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improve the care provided by hospitals. She was named after her birthplace, Florence, Italy. Raised in England during the Victorian Age, her father provided her a good education through tutors, especially in classics and mathematics. She went on to seek a career in nursing, despite her family's disapproval. Up to that time nurses had mostly been religious, monastic women or untrained helpers of low repute. Nonetheless, she perceived a calling, and chose to rebel against the traditional woman's role as a wife and mother. Her early career began with extensive training and eventually her contributions during the Crimean War (1854-56). Florence trained in Egypt, Germany and France, before serving in a home for "gentlewomen" suffering from illness in London. During this time, she began to hear of the horrific conditions the wounded were living in during the Crimean War. She and thirty-eight other nurses volunteered to help tend to the wounded. She became famous for her dedication toward the welfare of her patients, earning the nickname "the Lady with the Lamp" for her tending the sick through the night. More significantly, she sought to improve sanitary conditions in the medical facilities. She proved her case through statistical analysis, using what she called "coxcombs," now known as "polar-area diagrams." Her proof of the effectiveness of proper hygiene for the recovery from wounds and disease led to a reform of the entire military hospital system. Nightingale's work continued to help improve health care through the rest of her life. After the war, using money donated from her former patients and the public, she founded the Nightingale Training School and Home for Nurses at St. Thomas' Hospital. This institution continued to improve what was becoming the nursing profession. Many of the nurses trained at her schools went on to become matrons at the leading hospitals in England, further solidifying and organizing nurses. Nightingale remained unmarried, and retreated increasingly into the isolation of her home because of ill health. Yet through her writing, she remained an important consultant on health issues. Her extensive use of diagrams helped to make her work understandable to professionals and the common person alike. Her work won her fame, awards, and honors during her lifetime. She was honored with the Royal Red Cross in 1883 and was also the first woman elected to the Royal Statistical Society. In 1907, she was the first woman to be granted the British Order of Merit. By her death in 1910, Nightingale had lived to see enormous changes occur in the medical field because of her work. She broke through gender barriers and made nursing an organized and respectable profession. Health conditions improved in the military through her work and research during the Crimean War. Eventually health conditions began to improve all over England through her nursing schools. Her work was invaluable to society and set a foundation for high sanitary standards. The world is indebted to Florence Nightingale and her amazing contributions to medicine. URL: http://departments.kings.edu/womens_history/florence.html Florence Nightingale- Mother of Modern Nursing
Thomas Hospital in London and Mrs. Florence took an interest in hospitals and nursing. Florence heard a call from God. London and she began the job in 1853. knew Florence Nightingale and assigned her to oversee the introduction of female nurses into hospitals for the wounded in Turkey. . 1820 and named after her birthplace. While at Kaiserwerth near Dusseldorf. for the Greek name of her birth place. they visited Pastor Theodor Fliedner's hospital and school for deaconesses. however. Nightingale was now qualified to accept a position as Superintendent of the Establishment for Gentlewomen during Illness at No.Florence Nightingale is recognized throughout the world as the founder of modern nursing. Naples. Sidney Hubert. and were essentially ignored. Florence. But while wandering in a garden one day. It was not considered proper for a well educated young woman to become a nurse in the mid1800s. Miss Nightingale scrutinized the nurses' reports and logs to make sure they were learning what they needed to know. She used it to set up the Nightingale Training School for nurses at St. and made visits to the homes of the sick in the village. The girls were enthusiastic and sociable and were expected to marry into high society. Charles and Selina Bracebridge. Her older sister was named Parthenope. 1854. Nightingale traveled through Germany in July 1850. She was the second daughter born to wealthy parents. "Lady-In-Chief" Nightingale and a contingent of 38 nurses arrived in the Constantinople suburb of Scutari on November 4. and minimal book study. Nightingale returned a year later and took three months of nurse's training. After returning from the Crimean War a public fund was set up to support Nightingale's reforms of Britain's hospitals. They were not welcomed at first by the male doctors and medics. France. Britain's Minister of War. Germany and Britain declared war on Russia. But during a vacation with family friends. 1 Harley Street. Nurses in training learned mostly with hands-on experience. Italy. But when a fresh shipment of wounded arrived all nurses were kept very busy. The nurses performed nursing duties. Miss Nightingale invited nurses to tea and gave them books before they were sent off to hospitals throughout Britain. While Parthenope excelled at needlework and the arts. William Edward and Frances Nightingale. Florence was studious. A year later. telling her to do his work. Both daughters were born on their parents' two year long honeymoon. and her parents forbade it. She was born on May 12. Sarah Wardroper became the director. That work turned out to be nursing. a conflict called the Crimean War. The nurses were a huge success. and to set up Nightingale Training Centers abroad in Europe and the United States. Florence and Parthenope were schooled at home by their father who had attended Cambridge University. but also tended to the men's spirits and other practical matters by writing letters and sending pay home to their families. Following their training.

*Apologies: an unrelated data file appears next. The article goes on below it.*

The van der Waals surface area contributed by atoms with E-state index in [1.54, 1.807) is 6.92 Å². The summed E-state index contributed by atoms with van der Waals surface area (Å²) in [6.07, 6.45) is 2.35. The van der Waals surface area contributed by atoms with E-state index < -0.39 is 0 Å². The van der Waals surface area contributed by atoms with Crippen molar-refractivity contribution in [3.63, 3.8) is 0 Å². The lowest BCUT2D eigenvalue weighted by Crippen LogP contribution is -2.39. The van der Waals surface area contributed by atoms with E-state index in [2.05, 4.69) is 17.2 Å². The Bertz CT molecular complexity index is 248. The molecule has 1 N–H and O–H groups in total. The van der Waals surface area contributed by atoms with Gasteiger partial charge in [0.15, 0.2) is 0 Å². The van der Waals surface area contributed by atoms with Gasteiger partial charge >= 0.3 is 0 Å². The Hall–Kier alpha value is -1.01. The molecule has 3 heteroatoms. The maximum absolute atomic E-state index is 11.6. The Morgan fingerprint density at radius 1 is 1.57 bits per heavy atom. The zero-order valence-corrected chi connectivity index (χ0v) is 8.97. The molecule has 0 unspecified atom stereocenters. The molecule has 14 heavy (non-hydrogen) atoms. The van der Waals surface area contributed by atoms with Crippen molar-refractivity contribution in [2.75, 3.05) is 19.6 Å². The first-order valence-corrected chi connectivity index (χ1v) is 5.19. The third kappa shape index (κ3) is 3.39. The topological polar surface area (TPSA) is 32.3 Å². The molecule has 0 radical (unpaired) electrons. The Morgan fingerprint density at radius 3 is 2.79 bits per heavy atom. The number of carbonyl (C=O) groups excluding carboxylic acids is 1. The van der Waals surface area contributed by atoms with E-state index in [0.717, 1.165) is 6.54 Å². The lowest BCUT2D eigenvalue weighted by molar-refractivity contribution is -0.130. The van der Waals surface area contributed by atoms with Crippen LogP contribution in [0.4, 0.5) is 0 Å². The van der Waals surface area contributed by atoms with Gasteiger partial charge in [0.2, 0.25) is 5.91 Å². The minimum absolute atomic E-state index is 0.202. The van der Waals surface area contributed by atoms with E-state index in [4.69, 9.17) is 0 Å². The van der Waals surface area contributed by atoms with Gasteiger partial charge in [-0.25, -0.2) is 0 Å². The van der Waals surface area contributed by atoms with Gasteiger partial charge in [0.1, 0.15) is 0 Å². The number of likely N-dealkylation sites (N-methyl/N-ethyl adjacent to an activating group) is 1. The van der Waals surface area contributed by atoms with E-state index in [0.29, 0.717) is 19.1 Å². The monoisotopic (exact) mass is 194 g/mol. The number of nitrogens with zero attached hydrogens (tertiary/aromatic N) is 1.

By 1860 dramatic improvements had been made in Army medical care and barracks. but this was just one of her many great achievements. It continues to operate near St. Florence Nightingale was bedridden with illness in her later years. reports and pamphlets. Florence Nightingale died at the age of 90 on August 13. (nursingcrib. and the local population. on 13th August 1910. writing and tirelessly campaigning. she began investigating the health and sanitation in the British Army in India. Florence died at the age of 90. Money which had been sent by the general public to thank her for her work in the Crimea was used to establish the first organised. researching. Thomas Hospital in London. She was instrumental in making British army statistics the best in Europe at the time. publishing over 200 books. health managers and planners to this day.com/nursing-notes-reveiwer/Florence-nightingale-biography. and the Florence Nightingale Foundation was formed to carry on the work of educating nurses. Despite opposition from her family she decided to devote her life to nursing and campaigning for better health care and sanitation for all. 1910.html) Florence Nightingale as a researcher was born in Italy on 12th May 1820. (www. but received numerous awards for her lifetime of accomplishments.Although Nightingale believed that disease developed spontaneously in unsanitary conditions. as well as Indian public health and irrigation systems. She became the first woman to receive the British Order of Merit in 1907. and Nightingale was part of it. Florence’s writings on hospital planning and organization had a profound effect in England and across the world.com/ Florence-nightingale-brief-biography-20247. Her greatest achievement was to make nursing a respectable profession for women. she had become one of the most famous and influential women of the 19th century. It was her work during the Crimean War that created the legend of the Lady with the Lamp and it was her experience here that drove her to continue. Essortment. After the Crimean War she demanded a Royal Commission into the Military Hospitals and the health of the Army. the Nightingale Training School at St Thomas’ Hospital. In the following years she worked toward improvements in the India based British Army's conditions. Her writings continue to be a resource for nurses. . In November of 1856 a program was established to examine the Army's medical health. her insistence on the necessity of cleanliness lead to a dramatic decrease in the spread of disease. and as a result became the first woman to be elected as a fellow of the Statistical Society. After her death nurses throughout the world wanted to pay tribute to her. Florence Nightingale is famous for being the ‘Lady with the Lamp’ who nursed soldiers during the Crimean War. training school for nurses.